The special event on 24 May 2023, convened under the auspices of the President of the General Assembly, to celebrate The International Year of Basic Sciences for Sustainable Development (IYBSSD) at the UNHQ will facilitate an exchange between experts and delegates on how basic sciences, together with other sciences and technology, can help building a new approach for the solution of global challenges, centered on sciences for sustainability.
The event will consist of a panel discussion, followed by an interactive segment.
Key questions for the event include:
- The possible contribution of basic sciences to crisis management and mitigate/eliminate the impact of extreme events on society.
- How basic sciences can help the transformation towards sustainability, with a focus on how science can enhance its contribution to the definition of global strategies and their validation.
- What is the practical applicability of basic sciences and of its collaborative and operational models for deliberations in the UN and policy development?
- How can basic sciences function as catalysts of multilateral trust and cooperation, in collaboration with other sciences, humanities, and technology?
The interactive discussion is an opportunity for Member States, Observers, the UN System and ECOSOC-accredited NGOs to exchange with the scientific community.
Sciences for Sustainability
The concept of sciences for sustainability is not univocally defined. However, many of the reflections triggered by the events organized so far in the context of IYBSSD indicate a few main lines to make basic sciences a powerful tool for the whole society for a sustainable future.
Basic sciences may offer concrete inputs to the elaboration, evaluation, and validation of strategies and actions that are aimed at catalyzing sustainable development. However, the complexity of the global problems to tackle call for a collective and interdisciplinary approach that must include, together with basic sciences and technology, all other sciences (social sciences, formal sciences, political sciences, humanities, among others) representing various communities of knowledge.
The basic science communities are committed to promote cooperation with the other scientific communities and with the technology world to help UN Members and other policy makers to prioritize policy development, action plans, finance and investment and the delivery of services to stakeholders, especially the most vulnerable and marginalized.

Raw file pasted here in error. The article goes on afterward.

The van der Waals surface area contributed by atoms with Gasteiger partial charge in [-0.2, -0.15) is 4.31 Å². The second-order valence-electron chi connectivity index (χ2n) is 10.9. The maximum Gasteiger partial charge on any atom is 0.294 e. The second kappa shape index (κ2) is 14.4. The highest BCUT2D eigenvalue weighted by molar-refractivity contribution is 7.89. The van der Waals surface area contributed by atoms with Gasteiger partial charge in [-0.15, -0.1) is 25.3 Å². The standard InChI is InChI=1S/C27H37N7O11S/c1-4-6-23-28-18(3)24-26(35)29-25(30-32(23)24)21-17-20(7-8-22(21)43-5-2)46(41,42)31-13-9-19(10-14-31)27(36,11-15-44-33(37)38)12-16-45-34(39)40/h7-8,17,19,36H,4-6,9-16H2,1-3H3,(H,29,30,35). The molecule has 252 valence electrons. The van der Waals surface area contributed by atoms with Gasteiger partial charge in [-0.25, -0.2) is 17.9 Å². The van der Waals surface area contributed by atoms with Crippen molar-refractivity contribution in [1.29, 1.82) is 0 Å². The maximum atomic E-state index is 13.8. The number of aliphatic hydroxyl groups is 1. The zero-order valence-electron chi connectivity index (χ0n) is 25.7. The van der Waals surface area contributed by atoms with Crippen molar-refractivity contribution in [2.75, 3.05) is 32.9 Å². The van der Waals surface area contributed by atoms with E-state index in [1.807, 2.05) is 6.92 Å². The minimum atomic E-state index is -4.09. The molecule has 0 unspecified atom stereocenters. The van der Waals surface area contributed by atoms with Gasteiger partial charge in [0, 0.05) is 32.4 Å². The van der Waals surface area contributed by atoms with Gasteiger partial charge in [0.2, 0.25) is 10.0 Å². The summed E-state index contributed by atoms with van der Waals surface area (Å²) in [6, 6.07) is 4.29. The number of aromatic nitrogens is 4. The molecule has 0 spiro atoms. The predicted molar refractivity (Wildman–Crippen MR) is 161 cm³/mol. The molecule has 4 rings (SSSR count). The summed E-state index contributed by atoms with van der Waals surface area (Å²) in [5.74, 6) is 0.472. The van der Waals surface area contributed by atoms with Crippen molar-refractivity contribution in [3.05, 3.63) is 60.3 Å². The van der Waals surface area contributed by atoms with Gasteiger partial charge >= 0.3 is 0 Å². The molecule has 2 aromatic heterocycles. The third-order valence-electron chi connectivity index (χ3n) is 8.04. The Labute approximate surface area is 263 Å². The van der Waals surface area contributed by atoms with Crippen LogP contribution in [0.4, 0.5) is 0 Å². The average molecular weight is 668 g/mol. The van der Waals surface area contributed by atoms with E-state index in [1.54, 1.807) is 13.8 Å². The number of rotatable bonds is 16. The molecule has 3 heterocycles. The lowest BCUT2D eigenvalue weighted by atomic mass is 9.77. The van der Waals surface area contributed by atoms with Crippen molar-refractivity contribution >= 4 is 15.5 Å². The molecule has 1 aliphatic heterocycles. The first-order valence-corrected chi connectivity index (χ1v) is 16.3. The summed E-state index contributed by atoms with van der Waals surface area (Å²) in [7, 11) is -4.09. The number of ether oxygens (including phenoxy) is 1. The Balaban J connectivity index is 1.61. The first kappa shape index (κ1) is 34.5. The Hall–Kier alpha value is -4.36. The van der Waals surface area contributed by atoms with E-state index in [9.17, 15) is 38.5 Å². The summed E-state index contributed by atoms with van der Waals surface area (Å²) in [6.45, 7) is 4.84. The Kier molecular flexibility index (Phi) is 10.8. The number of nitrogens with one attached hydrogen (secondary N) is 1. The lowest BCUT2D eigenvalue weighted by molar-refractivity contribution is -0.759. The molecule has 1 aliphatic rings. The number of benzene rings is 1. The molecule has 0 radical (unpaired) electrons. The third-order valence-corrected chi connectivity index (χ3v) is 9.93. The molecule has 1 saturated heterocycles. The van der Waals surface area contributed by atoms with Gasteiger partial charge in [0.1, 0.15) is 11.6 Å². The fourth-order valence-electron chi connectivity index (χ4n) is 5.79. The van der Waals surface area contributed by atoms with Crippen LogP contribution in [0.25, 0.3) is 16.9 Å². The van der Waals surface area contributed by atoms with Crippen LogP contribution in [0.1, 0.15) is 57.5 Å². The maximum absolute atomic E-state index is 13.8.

Science communication and the dialogue science-policymaking are essential elements for policy makers to be able to benefit from and synergize with the scientific communities. Basic sciences have a role in this process, as they are the foundation of almost all applied sciences and can therefore contribute greatly to a better understanding of scientific opportunities and to develop solutions in support of sustainable development.
In addition to celebrate the IYBSSD at the very place where it was proclaimed, this event is meant to provide an overview on the present status of sciences for sustainability which, although progressing rapidly, is characterized by scientific, thematic, geographical, and organizational fragmentation that must be overcome. It may also offer the opportunity to initiate a reflection on the future of sciences for sustainability and on a possible long-term follow-up of IYBSSD, which would associate all sciences into a global effort based for sustainability.
Science has been a catalyst of dialogue throughout times of crisis and uncertainty. Scientific cooperation did not stop at the iron curtain in Europe in the past. The successful lessons yield valuable insights into how cooperation on science can enhance dialogue and effectiveness in times of crisis and contribute to mutual understanding and trust. The currencies of multilateral systems like the UN, and more generally of intergovernmental organizations.
H.E. Mr. Csaba Kőrösi, President of the 77th session of the UN General Assembly
Panel discussion “Role of sciences in crisis management and sustainability transformation”
Dr. Maurizio Bona, Former Senior Adviser at CERN (European Organization for Nuclear Research) and Vice-Chair of IYBSSD
Prof. Karen Hallberg, Professor at Balseiro Institute, and Principal Researcher at Bariloche Atomic Center, Argentina
Prof. Rolf Heuer, Former Director-General of CERN, and President of the SESAME Council
Dr. Michel Spiro, President of International Union of Pure and Applied Physics (IUPAP), and Chair of IYBSSD